Pali book cover
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Pali is the language of the Tipiṭaka, which is the sacred canon of Theravāda Buddhism and contains much of the Buddha’s speech. Closeley related to Sanskrit, both languages are used interchangeably between religions.

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Marathi-English dictionary

Source: DDSA: The Molesworth Marathi and English Dictionary

kānana (कानन).—n S A forest, wood, grove. Ex. kīṃ pāpa- kānana nicārī || hē dāvāgni kēvaḷa pai ||.

Source: DDSA: The Aryabhusan school dictionary, Marathi-English

kānana (कानन).—n A wood, forest, grove.

context information

Marathi is an Indo-European language having over 70 million native speakers people in (predominantly) Maharashtra India. Marathi, like many other Indo-Aryan languages, evolved from early forms of Prakrit, which itself is a subset of Sanskrit, one of the most ancient languages of the world.

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Sanskrit dictionary

Source: DDSA: The practical Sanskrit-English dictionary

Kanana (कनन).—a. One-eyed; cf. काण (kāṇa).

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Kānana (कानन).—

1) A forest, a grove; R.12.27,13.18; छन्नोपान्तः परिणतफलज्योतिभिः काननाम्रैः (channopāntaḥ pariṇataphalajyotibhiḥ kānanāmraiḥ) Me.18,44; काननावनि (kānanāvani) forest-ground.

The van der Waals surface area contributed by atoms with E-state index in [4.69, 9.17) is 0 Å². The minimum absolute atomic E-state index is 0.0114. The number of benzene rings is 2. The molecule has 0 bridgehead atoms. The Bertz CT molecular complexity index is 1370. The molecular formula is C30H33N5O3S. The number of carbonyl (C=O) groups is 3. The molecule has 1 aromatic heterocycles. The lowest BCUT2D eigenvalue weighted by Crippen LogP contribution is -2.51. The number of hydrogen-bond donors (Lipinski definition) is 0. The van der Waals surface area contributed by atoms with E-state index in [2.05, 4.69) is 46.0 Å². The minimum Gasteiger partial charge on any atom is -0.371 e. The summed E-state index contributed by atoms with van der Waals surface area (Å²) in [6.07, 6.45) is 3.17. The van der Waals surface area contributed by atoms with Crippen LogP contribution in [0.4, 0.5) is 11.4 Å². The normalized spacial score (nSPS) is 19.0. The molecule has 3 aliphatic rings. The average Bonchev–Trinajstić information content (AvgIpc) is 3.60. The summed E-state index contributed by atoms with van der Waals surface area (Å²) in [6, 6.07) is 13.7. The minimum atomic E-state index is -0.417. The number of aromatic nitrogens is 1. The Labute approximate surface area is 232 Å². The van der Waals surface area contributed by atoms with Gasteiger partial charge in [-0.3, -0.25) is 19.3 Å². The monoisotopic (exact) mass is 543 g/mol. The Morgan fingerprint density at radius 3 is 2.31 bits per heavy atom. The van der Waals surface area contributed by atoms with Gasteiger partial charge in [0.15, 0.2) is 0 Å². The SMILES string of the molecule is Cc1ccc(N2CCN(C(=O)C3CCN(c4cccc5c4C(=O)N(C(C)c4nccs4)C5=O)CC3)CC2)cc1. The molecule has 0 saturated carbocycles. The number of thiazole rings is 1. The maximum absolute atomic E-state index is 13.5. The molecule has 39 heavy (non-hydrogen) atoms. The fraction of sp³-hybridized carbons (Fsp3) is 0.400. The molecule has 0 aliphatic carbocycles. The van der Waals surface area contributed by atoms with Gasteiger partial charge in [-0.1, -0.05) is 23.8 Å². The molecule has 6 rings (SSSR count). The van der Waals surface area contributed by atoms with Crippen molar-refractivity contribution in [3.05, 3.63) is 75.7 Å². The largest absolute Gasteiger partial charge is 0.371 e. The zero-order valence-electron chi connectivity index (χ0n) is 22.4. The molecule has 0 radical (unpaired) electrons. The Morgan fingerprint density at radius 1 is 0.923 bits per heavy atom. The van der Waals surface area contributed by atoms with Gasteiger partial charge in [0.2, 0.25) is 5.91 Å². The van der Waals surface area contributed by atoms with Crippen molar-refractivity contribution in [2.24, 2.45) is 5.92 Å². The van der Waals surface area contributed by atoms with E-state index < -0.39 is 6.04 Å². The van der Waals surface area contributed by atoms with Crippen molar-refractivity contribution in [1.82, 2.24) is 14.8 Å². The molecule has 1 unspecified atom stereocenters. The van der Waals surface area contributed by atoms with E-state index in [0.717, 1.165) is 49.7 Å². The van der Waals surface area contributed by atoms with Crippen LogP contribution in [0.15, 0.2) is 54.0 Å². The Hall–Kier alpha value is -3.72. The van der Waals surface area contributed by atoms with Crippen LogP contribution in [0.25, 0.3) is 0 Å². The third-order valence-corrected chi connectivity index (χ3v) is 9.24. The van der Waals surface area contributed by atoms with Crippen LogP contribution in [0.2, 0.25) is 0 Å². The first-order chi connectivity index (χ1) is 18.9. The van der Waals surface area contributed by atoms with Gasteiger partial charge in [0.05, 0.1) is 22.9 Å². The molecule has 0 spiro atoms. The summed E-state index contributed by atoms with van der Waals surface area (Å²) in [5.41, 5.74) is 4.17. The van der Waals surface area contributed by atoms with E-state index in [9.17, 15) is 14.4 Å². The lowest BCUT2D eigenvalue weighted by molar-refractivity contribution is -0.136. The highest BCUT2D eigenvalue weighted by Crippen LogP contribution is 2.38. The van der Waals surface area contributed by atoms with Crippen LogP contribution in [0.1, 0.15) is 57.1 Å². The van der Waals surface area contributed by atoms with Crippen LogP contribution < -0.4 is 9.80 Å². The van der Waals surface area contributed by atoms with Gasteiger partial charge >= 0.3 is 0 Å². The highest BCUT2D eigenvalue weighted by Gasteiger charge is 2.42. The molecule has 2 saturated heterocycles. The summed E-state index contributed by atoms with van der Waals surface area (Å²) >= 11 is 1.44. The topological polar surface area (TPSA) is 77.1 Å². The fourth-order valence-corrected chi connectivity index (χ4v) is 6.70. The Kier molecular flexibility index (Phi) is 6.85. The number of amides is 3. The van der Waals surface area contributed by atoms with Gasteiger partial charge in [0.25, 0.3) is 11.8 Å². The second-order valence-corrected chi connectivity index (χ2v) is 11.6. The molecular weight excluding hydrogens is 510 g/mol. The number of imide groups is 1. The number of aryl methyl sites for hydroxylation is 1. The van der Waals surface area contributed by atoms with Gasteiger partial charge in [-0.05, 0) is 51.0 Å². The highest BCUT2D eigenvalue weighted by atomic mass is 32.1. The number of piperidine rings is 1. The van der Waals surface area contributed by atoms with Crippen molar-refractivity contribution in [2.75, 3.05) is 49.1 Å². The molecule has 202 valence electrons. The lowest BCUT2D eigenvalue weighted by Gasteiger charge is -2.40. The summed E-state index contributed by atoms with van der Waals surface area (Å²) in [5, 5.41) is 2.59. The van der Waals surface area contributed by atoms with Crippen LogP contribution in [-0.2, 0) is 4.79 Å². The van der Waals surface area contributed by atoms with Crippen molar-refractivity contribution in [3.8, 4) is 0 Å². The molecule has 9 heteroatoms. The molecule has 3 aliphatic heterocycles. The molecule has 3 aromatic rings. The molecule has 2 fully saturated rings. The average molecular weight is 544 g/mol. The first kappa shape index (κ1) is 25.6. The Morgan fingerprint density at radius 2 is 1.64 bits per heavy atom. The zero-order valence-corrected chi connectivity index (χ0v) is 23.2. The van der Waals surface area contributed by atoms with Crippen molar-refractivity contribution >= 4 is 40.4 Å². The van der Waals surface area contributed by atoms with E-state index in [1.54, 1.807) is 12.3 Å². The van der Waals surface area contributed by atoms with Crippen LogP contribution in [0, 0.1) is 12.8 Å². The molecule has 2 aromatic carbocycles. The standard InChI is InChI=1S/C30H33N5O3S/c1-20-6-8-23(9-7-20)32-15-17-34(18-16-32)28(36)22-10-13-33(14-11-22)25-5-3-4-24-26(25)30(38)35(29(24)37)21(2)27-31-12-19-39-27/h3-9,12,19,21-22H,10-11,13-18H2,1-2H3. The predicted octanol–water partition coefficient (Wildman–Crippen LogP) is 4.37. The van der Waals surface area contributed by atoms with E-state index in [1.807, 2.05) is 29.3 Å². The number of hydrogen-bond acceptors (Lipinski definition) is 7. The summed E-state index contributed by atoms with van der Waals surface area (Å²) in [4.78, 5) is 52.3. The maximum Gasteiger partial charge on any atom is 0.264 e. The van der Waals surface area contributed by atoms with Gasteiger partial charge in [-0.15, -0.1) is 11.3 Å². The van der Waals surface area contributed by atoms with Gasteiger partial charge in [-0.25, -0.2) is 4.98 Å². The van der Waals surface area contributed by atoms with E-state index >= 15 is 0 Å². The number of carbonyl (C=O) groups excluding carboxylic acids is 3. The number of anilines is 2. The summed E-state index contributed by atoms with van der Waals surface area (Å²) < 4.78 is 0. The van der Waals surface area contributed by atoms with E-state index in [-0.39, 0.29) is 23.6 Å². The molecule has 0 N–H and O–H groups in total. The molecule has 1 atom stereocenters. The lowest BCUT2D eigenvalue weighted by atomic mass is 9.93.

2) The mouth of Brahmā.

3) A house. cf. काननं विपिने गेहे परमेष्ठिमुखेऽपि च (kānanaṃ vipine gehe parameṣṭhimukhe'pi ca) Med.

Derivable forms: kānanam (काननम्).

Source: Cologne Digital Sanskrit Dictionaries: Shabda-Sagara Sanskrit-English Dictionary

Kanana (कनन).—mfn.

(-naḥ-nā-naṃ) One-eyed. E. kan to shine, yuc aff.

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Kānana (कानन).—nf. (-naṃ-nī) 1. A forest, a grove. 2. The face of Brahma. 3. A house. E. kani to shine, in the causal form, and lyuṭ affix, or ka Brahma, and ānana a face.

Source: Cologne Digital Sanskrit Dictionaries: Benfey Sanskrit-English Dictionary

Kānana (कानन).—n. 1. A forest, [Hiḍimbavadha] 1, 42. 2. A grove, [Rāmāyaṇa] 3, 68, 12.

Source: Cologne Digital Sanskrit Dictionaries: Cappeller Sanskrit-English Dictionary

Kānana (कानन).—[neuter] forest; nānta [neuter] region of the [feminine]; naukas [masculine] ape (inhabitant of the [feminine]).